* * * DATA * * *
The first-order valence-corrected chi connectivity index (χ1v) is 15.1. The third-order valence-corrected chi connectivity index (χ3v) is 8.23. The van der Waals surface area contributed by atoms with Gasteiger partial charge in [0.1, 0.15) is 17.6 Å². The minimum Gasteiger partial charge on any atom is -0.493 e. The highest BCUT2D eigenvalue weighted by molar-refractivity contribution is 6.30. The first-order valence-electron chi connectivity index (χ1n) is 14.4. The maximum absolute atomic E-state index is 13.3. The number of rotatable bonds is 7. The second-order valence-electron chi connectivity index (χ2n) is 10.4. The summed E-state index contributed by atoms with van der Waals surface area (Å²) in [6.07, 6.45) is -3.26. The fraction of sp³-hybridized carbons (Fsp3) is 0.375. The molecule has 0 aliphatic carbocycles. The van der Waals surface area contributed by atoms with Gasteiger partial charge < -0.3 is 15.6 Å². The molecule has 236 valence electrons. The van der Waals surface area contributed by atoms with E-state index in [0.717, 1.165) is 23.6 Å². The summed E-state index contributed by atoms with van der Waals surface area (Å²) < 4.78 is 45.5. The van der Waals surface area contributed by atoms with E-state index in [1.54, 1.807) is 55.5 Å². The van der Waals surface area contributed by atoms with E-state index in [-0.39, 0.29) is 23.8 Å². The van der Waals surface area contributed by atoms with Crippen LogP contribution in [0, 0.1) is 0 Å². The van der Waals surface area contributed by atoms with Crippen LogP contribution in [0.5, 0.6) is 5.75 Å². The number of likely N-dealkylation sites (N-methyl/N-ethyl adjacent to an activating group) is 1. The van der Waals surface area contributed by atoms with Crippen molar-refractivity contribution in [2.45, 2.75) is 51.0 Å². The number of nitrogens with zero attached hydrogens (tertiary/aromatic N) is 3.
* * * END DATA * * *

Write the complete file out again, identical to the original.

The first-order valence-corrected chi connectivity index (χ1v) is 15.1. The third-order valence-corrected chi connectivity index (χ3v) is 8.23. The van der Waals surface area contributed by atoms with Gasteiger partial charge in [0.1, 0.15) is 17.6 Å². The minimum Gasteiger partial charge on any atom is -0.493 e. The highest BCUT2D eigenvalue weighted by molar-refractivity contribution is 6.30. The first-order valence-electron chi connectivity index (χ1n) is 14.4. The maximum absolute atomic E-state index is 13.3. The number of rotatable bonds is 7. The second-order valence-electron chi connectivity index (χ2n) is 10.4. The summed E-state index contributed by atoms with van der Waals surface area (Å²) in [6.07, 6.45) is -3.26. The fraction of sp³-hybridized carbons (Fsp3) is 0.375. The molecule has 0 aliphatic carbocycles. The van der Waals surface area contributed by atoms with Gasteiger partial charge < -0.3 is 15.6 Å². The molecule has 236 valence electrons. The van der Waals surface area contributed by atoms with E-state index in [0.717, 1.165) is 23.6 Å². The summed E-state index contributed by atoms with van der Waals surface area (Å²) < 4.78 is 45.5. The van der Waals surface area contributed by atoms with E-state index in [1.54, 1.807) is 55.5 Å². The van der Waals surface area contributed by atoms with E-state index in [-0.39, 0.29) is 23.8 Å². The van der Waals surface area contributed by atoms with Crippen LogP contribution in [0, 0.1) is 0 Å². The van der Waals surface area contributed by atoms with Crippen LogP contribution in [0.5, 0.6) is 5.75 Å². The number of likely N-dealkylation sites (N-methyl/N-ethyl adjacent to an activating group) is 1. The van der Waals surface area contributed by atoms with Crippen molar-refractivity contribution in [2.45, 2.75) is 51.0 Å². The number of nitrogens with zero attached hydrogens (tertiary/aromatic N) is 3.